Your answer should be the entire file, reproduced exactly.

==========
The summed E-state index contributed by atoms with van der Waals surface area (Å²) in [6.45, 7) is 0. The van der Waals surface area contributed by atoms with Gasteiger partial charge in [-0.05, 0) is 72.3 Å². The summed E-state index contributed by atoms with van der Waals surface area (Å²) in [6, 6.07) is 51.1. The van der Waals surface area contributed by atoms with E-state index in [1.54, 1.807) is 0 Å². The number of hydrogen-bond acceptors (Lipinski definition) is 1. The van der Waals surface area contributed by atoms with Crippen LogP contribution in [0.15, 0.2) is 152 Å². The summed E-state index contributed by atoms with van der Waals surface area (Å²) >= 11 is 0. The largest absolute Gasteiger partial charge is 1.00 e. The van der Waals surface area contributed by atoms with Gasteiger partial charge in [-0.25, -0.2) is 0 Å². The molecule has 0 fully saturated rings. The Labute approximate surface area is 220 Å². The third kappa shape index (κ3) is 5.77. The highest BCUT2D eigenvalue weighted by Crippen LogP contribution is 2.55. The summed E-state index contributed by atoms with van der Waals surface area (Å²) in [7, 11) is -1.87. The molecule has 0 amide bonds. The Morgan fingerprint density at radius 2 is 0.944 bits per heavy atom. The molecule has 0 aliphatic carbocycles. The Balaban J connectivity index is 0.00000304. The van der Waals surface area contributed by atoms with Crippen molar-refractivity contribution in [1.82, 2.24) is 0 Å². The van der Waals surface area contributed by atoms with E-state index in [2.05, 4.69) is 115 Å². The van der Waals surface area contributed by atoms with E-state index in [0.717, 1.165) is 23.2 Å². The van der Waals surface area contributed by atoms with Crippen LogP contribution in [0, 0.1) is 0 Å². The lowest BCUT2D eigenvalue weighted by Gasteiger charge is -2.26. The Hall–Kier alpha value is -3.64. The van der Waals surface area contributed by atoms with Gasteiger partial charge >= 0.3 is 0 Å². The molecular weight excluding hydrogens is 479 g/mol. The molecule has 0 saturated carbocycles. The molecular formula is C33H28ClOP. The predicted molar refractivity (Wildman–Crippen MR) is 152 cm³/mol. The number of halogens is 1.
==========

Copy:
The summed E-state index contributed by atoms with van der Waals surface area (Å²) in [6.45, 7) is 0. The van der Waals surface area contributed by atoms with Gasteiger partial charge in [-0.05, 0) is 72.3 Å². The summed E-state index contributed by atoms with van der Waals surface area (Å²) in [6, 6.07) is 51.1. The van der Waals surface area contributed by atoms with E-state index in [1.54, 1.807) is 0 Å². The number of hydrogen-bond acceptors (Lipinski definition) is 1. The van der Waals surface area contributed by atoms with Crippen LogP contribution in [0.15, 0.2) is 152 Å². The summed E-state index contributed by atoms with van der Waals surface area (Å²) >= 11 is 0. The largest absolute Gasteiger partial charge is 1.00 e. The van der Waals surface area contributed by atoms with Gasteiger partial charge in [-0.25, -0.2) is 0 Å². The molecule has 0 fully saturated rings. The Labute approximate surface area is 220 Å². The third kappa shape index (κ3) is 5.77. The highest BCUT2D eigenvalue weighted by Crippen LogP contribution is 2.55. The summed E-state index contributed by atoms with van der Waals surface area (Å²) in [7, 11) is -1.87. The molecule has 0 amide bonds. The Morgan fingerprint density at radius 2 is 0.944 bits per heavy atom. The molecule has 0 aliphatic carbocycles. The Balaban J connectivity index is 0.00000304. The van der Waals surface area contributed by atoms with Crippen molar-refractivity contribution in [1.82, 2.24) is 0 Å². The van der Waals surface area contributed by atoms with E-state index in [2.05, 4.69) is 115 Å². The van der Waals surface area contributed by atoms with E-state index in [0.717, 1.165) is 23.2 Å². The van der Waals surface area contributed by atoms with Crippen LogP contribution in [0, 0.1) is 0 Å². The lowest BCUT2D eigenvalue weighted by Gasteiger charge is -2.26. The Hall–Kier alpha value is -3.64. The van der Waals surface area contributed by atoms with Gasteiger partial charge >= 0.3 is 0 Å². The molecular weight excluding hydrogens is 479 g/mol. The molecule has 0 saturated carbocycles. The molecular formula is C33H28ClOP. The predicted molar refractivity (Wildman–Crippen MR) is 152 cm³/mol. The number of halogens is 1.